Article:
By Sherry Amatenstein, LCSW
Strands of white hair erupting from her scrunchie, *Evelyn perches on the black pleather chair, greedily gulping from her Poland Springs water bottle and says: “Sherry, yesterday I had one of the worst experiences of my life. No, probably the worst.”
In the ten plus years I’ve been a therapist I’ve heard numerous variations of this sentence, often followed by a statement like: “The neurologist confirmed my mother has Alzheimer’s. I feel guilty that I still hate her” “I caught my fiancé making out with my best friend” “Maybe getting fired for the fourth time in three years is a sign the world is better off without me”…
This is Evelyn’s latest ‘worst experience’: “I was at CVS buying shampoo and this Chinese guy brushed up against me. I know he did something to the shampoo to hurt me. Should I use the shampoo or return it? I’m sooo anxious.”
I’m never happy to hear that someone is suffering. I became a therapist in midlife after a career in journalism because I feel driven to be an easer of pain, in a small way to make a permanent, positive stamp on the life of another.
Few things top the exaltation of witnessing a patient finally recognize he or she is trapped in a circular, self-destructive pattern and come out with something like, “I keep bullying my wife because growing up I was constantly nauseated watching my father be such a milquetoast.”
Much of the time, though, I feel like a hamster on a wheel, as unable to help a patient move forward as I was to keep my parents from endlessly reliving the horror of their experiences during the holocaust.
Growing up, mom nightly tucked me into my stuffed animal decorated bed with stories of being wrenched from her family at age 14. Barely out of toddlerhood I could recite by heart details of how my grandparents and three aunts died – Auschwitz figured prominently. Now, in the middle of gorging on a 5 star restaurant dinner, my mind occasionally flashes on a war souvenir dad routinely passed around the table during holiday meals – a frayed photograph of skeletal newly dead naked prisoners piled atop one another. The photo never slowed down the adults’ appetites, but the Manischewitz Concord Grape began flowing.
The first clue that being a therapist might not fully satisfy my savior complex occurred early in my second year at social work school. Interning at Zucker Hillside, a psychiatric hospital in Queens, I was both thrilled and terrified to be assigned my first patient. *Tuan, an 18-year-old college freshman, unable to handle the pressure he felt to garner all A’s had downed half a bottle of Ambien in his dorm room. During a family session his parents expressed unconditional love for Tuan along with eagerness to do whatever they could to facilitate his recovery. Watching the three hug, I did an inner Yippie: ‘Wow, I’m a natural.’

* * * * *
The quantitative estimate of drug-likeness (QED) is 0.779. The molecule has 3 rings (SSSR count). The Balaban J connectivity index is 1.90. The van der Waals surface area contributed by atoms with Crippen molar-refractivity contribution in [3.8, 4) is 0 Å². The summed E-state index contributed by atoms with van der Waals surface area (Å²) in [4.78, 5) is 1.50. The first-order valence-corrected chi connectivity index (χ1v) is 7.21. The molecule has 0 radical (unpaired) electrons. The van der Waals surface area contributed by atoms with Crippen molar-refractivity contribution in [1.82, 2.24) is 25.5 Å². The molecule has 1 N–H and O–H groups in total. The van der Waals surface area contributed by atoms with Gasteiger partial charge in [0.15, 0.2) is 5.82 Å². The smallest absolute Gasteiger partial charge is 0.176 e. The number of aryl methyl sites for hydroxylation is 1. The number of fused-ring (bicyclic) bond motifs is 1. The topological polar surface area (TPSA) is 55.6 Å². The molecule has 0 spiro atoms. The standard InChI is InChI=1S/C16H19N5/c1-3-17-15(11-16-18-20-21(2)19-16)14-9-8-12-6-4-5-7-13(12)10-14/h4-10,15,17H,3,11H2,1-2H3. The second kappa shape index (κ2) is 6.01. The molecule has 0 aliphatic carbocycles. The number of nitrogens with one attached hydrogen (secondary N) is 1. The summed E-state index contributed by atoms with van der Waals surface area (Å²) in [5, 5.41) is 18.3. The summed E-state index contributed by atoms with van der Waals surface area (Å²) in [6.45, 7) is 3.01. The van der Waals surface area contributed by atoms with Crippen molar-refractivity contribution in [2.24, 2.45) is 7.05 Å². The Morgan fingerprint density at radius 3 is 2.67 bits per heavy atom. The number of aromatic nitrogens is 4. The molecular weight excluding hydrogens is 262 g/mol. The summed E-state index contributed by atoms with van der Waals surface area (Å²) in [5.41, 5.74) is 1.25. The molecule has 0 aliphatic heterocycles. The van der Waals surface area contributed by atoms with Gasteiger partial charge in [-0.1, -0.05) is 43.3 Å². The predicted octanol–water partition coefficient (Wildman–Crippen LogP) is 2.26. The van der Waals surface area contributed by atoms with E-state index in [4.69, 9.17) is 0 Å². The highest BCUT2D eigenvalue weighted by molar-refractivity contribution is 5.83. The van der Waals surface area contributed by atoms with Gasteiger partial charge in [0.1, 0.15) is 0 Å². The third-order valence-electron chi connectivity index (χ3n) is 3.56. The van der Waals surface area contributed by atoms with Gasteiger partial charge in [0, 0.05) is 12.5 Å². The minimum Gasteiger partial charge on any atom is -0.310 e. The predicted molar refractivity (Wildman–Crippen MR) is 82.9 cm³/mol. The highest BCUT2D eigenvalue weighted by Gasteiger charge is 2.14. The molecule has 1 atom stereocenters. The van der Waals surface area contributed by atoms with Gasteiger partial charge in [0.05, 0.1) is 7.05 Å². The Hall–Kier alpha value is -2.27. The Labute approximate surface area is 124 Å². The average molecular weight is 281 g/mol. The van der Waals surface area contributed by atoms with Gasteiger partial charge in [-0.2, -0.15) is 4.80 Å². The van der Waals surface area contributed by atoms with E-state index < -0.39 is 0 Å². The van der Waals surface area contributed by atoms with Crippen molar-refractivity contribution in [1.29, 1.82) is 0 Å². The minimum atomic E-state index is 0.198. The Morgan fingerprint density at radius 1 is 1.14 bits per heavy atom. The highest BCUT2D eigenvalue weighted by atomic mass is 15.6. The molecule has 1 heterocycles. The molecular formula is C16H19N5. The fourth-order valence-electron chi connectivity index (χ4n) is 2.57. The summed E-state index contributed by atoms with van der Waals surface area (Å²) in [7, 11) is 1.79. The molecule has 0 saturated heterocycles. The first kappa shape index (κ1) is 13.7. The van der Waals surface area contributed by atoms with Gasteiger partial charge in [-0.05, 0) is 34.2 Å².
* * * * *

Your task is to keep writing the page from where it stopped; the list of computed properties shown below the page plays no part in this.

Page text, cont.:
The morning of Tuan’s discharge, I was buzzed in for my shift at the locked inpatient unit Low 3, just in time to see my patient standing in the middle of the nurses’ station throw his breakfast tray across the hallway. He screamed at a spot on the wall, “You are evil. Stop torturing me or I will kill you.”
Alongside several gaping patients, I watched Tuan be wrestled into a straight jacket and sedated. It fell to me to call his parents with the news that their son would not be coming home that afternoon. Tuan had suffered a psychotic episode, indicating a possible diagnosis of schizophrenia.
With awe I watched Low 3’s staff quickly regroup and go about their duties. I asked the psychiatrist on Tuan’s case, “How do you do it? I’ll be a mess for days.”
She patted my shoulder consolingly, “Eventually you get used to it,” and moved briskly onward, a corner of her crisp white coat soiled by a splash of Tuan’s egg yolk.
Several hundred patients later I am ‘used to it’. At least enough. In my private practice I prefer patients who for the most part lead functional lives. They come to me triggered by anxiety, depression, suicidal ideation, grief, PTSD often stemming from physical and/or sexual abuse, impulsiveness, self-esteem issues, and difficulty conducting healthy relationships – with themselves and others.
I strive to be the safe haven, the listener, someone who encourages patients to express rather than repress the secrets and urges they fear will repulse others. When a patient exhibits the ability to ‘own’ his or her role in chronic unhappiness rather than casting blame a la: Why do people always let me down? therapy can begin to move from crisis of the week to in depth discussions of who a person has been and who he or she can become now that the emotional barnacles are falling away. On these occasions the 50-minute hour flies by and I am tempted to offer payment for this rare gift of spiritual joining.